Students protest USF investment, smoke outside library

Student protestors gathered in front of the library on Wednesday afternoon to smoke in opposition to alleged university investment.

A cloud of smoke rested in front of the USF library on Wednesday afternoon. 

A crowd of over 40 students puffed on cigarettes, cigars and hookah while passing out flyers. Three students stood up on the railing and held signs. Together, the signs read, “smoke our investments.” 

The protest was part of an effort to raise awareness about alleged USF investment in Philip Morris International, British American Tobacco, Japan Tobacco and Imperial Tobacco, according to protestors.

By purchasing tobacco products and using them on campus, according to Rahma Elmohd, a junior majoring in English, the protestors are sarcastically promoting university investment in tobacco, an investment she disagrees with.

The investment in tobacco companies was not the only investment addressed in the flyers given out to passing students.

“We don’t just invest in tobacco companies,” the flyer stated. “We invest in fossil fuel companies, such as coal and oil companies. We invest in private prisons that profit from the mass incarceration of Black Americans. 

“We invest in companies that profit from mass deportation of immigrant families. We invest in companies complicit in human rights violations in Palestine.”

Student Government Senator in the College of Medicine Muhammad Imam said the investment information was gained from tracing stock tickers present in financial records from the USF Foundation. However, these records could not be located.

“The USF Foundation’s investment policy and investments are guided by its mission, fiduciary responsibilities and state or federal law and regulations,” USF Media and Public Affairs Officer Adam Freeman said in an email. “Investment decisions are not made based on requests from individuals or groups.”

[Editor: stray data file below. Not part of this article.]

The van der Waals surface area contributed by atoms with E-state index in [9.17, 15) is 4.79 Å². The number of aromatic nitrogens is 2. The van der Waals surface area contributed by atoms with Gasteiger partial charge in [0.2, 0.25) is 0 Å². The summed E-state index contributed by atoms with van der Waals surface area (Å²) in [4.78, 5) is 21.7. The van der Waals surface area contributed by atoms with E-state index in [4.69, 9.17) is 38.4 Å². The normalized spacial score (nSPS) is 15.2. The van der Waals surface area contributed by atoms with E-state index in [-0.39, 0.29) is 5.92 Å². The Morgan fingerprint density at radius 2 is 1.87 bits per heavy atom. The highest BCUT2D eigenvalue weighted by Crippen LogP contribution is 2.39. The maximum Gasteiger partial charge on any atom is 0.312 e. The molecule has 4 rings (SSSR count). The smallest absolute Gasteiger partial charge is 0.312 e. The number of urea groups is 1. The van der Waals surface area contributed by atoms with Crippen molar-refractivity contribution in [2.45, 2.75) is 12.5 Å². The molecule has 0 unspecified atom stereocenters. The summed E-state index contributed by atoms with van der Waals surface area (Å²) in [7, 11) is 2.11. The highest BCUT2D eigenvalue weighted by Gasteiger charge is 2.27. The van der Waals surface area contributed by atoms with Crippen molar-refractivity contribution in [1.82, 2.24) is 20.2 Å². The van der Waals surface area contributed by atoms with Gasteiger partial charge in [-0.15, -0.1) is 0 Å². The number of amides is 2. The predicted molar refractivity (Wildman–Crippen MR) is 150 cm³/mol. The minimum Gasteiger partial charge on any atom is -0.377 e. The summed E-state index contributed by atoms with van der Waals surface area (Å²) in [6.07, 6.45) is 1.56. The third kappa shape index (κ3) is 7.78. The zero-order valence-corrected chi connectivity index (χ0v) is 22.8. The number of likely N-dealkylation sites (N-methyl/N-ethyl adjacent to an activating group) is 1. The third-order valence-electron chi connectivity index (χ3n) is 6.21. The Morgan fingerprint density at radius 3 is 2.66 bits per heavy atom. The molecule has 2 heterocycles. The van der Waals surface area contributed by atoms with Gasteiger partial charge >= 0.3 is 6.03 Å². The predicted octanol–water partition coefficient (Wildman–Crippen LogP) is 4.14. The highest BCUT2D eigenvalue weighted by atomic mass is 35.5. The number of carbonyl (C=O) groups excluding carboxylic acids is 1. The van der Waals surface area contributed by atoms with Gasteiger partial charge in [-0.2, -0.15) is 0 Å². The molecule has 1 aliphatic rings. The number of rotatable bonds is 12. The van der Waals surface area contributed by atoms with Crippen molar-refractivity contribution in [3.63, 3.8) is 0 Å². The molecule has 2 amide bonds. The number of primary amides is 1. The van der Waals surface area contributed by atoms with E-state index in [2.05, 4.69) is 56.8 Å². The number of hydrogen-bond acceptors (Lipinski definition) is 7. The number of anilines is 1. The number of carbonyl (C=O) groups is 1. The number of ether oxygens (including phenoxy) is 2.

USF alumnus Ahmad Hussam organized the event. He feels the issue is something everyone is currently interested in and talking about. The smoking in front of the library was civil disobedience, Hussam said. He was doing it “just because they told me I can’t.”

“We found it ironic that our university cites fiduciary responsibility and then invests in a product which they ban on campus,” Hussam said. 

The goal, according to the flyer, is socially responsible investment policies. Imam said it’s harder to lead by example and easier to tell people what to do. 

“What we’re asking for is not unique,” Imam said.

A University Police (UP) squad car stationed in front of the library did not intervene. At one point, the car turned on its lights and drove away.

Another UP officer walked by the protest. She stared for several seconds before continuing into the library.

UP Captain Meg Ross could not be reached for comment by time of print. 

The smoking ban is peer enforced, but Freeman said students protesting by smoking could be subject to disciplinary action.

“The university values the right to exercise free speech,” Freeman said. “However, individuals who smoke on campus, whether as part of a protest or for any other reason, are violating university policy.”

Some students were under the impression that the protest was against the smoking ban USF implemented in January. 

“It’s more about the investments than the cigarettes for sure,” Vince Gyongyosi, a freshman in biomedical sciences, said. 

The cigarettes were, however, a good way to get people to come out, in his opinion. He wanted to take a stand against the investments. Gyongyosi doesn’t think it’s right that he is paying to go to a school that doesn’t support what he supports. 

For the university to impose a smoking ban yet invest in big tobacco isn’t something he thinks adds up.

“It’s extremely hypocritical,” Gyongyosi said, puffing a cigarette. “That’s just hypocrisy at its best.”

Some students did complain but ultimately the protest did not face any significant challenge. Zein Barakat, a senior majoring in biomedical sciences, said the protest was not in support of smoking.

“We are trying to display the hypocrisy that USF is portraying to the students and educate (the students) about this issue,” Barakat said. “If this is the most efficient way to educate students about this hypocrisy then we will do it.”